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Tuesday, May 6, 2014

Art and Jesus--The Crucifixion

The Crucifixion, ca. 1300, Giotto

Crucifix, ca. 1200, Master Guglielmo
Undoubtedly, the most powerful image from the life of Jesus Christ is that of his crucifixion. Yet strangely, artists were fairly late picking up on the death of Christ, despite it's crucial importance in Christian doctrine. In fact the earliest graphic depiction of the crucifixion was in the form of anti-Christian graffiti (below, right). It wasn't until around the year 1200 that artists such as Guglielmo began to explore Christ crucified as in his crudely painted crucifix from that period (left).

The Alexamenos Graffito, 2/3rd c.
CE, tracing of the drawing
The Medieval artist Giotto, around 1300 (top), was one of the earliest to evoke the pathos of this theretofore unspeakable act of torture in fresco (painting on wet plaster). Though highly decorated, with angels swarming like gnats, the saints, donors., and royalty at the bottom add a certain contemporary poignancy to the scene. His Crucifix of Maria Novella in Florence (below, left), is closely related to the fresco.

Crucifix of Santa Maria Novella,
1290-1300, Giotto di Bondone
Holy Trinity, 1425, Masaccio
Masaccio's Holy Trinity fresco (right) dating from 1425, while depicting the crucifixion, goes beyond that to explore the relationship of God the Father, Christ the Son, and the Holy Spirit to Christian worshippers (depicted at the bottom).
Crucifixion, 1455-60, Andrea Mantegna
Christ on the Cross, 1541, Michelangelo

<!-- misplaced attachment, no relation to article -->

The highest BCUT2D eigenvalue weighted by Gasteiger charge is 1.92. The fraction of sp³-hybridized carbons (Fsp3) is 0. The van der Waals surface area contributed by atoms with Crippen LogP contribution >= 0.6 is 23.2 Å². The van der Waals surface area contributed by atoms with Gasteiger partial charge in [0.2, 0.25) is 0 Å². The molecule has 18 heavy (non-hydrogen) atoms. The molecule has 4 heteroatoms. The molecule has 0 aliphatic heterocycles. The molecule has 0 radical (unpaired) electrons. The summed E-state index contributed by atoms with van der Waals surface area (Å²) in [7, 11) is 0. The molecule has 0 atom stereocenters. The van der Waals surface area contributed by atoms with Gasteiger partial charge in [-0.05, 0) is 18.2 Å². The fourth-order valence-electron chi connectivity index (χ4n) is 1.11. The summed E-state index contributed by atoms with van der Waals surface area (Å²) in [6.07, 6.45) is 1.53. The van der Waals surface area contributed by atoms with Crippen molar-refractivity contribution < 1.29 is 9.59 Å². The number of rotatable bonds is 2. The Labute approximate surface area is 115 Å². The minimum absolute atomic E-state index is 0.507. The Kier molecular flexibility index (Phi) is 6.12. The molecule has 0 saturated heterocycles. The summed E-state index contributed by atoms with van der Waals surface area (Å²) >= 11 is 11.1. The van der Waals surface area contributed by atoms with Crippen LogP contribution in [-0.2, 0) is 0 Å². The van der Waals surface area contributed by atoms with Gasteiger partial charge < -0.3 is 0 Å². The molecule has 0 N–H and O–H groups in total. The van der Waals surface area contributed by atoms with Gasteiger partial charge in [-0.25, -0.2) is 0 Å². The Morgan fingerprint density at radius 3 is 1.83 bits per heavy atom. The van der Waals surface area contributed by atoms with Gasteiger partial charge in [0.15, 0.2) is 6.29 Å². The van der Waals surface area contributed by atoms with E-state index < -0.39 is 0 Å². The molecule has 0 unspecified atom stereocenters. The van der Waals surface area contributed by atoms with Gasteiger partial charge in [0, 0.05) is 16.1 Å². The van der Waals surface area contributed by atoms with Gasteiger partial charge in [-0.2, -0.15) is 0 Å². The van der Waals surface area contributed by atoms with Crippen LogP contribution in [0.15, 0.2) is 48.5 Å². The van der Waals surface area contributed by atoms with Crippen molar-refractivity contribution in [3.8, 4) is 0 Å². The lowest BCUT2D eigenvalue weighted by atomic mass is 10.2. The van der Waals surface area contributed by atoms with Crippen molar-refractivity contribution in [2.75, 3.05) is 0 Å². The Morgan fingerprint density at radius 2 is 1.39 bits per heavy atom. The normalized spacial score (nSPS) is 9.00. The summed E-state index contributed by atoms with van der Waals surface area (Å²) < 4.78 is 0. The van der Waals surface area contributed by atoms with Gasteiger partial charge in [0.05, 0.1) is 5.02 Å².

A generation later, around 1455-60, the Italian artist, Andrea Mantegna (above), was one of the first to paint the crucifixion in oil in this rather garishly colored altarpiece. About a hundred years later in 1541, the great Michelangelo tried his hand at depicting Christ on the Cross (left). The head seems too small.

Crucifixion with Centurion, 1538, 
Lucas Cranach (the elder).
By the 16th century the crucifixion had become a standard item in most artists' repertoire, though it remained a difficult subject to embrace. Some artists were not as successful as others, as seen in the work of Lucas Cranach (the elder), and his ineptly rendered, totally unscriptural Crucifixion with Centurion (left), which adds an almost comic element to the scene.

Isenheim Altarpiece Crucifixion, 1510-15, Mathias Grunewald
By the same token, the German artist, Matthias Grunewald moves to the opposite extreme in his excruciatingly detailed, melodramatic image. The work is the central panel of the famous Isenheim altarpiece (above) from around 1512. His style is typical of northern Renaissance artists.

Crucifixion, 1622, Anthony van Dyck
Christ on the Cross with the two
Marys and St. John, El Greco
The Baroque artist Anthony van Dyck (above, left), painting in 1622, was among the first to give us the naturalistic image of Christ's death, to which we've become much more accustomed. Yet, at about the same time, the Spanish artist, El Greco (above right), renders a much more spiritual, more stylized depiction.

The Crucifixion of Christ, Tintoretto
The Crucifixion, 1632,
Diego Velasquez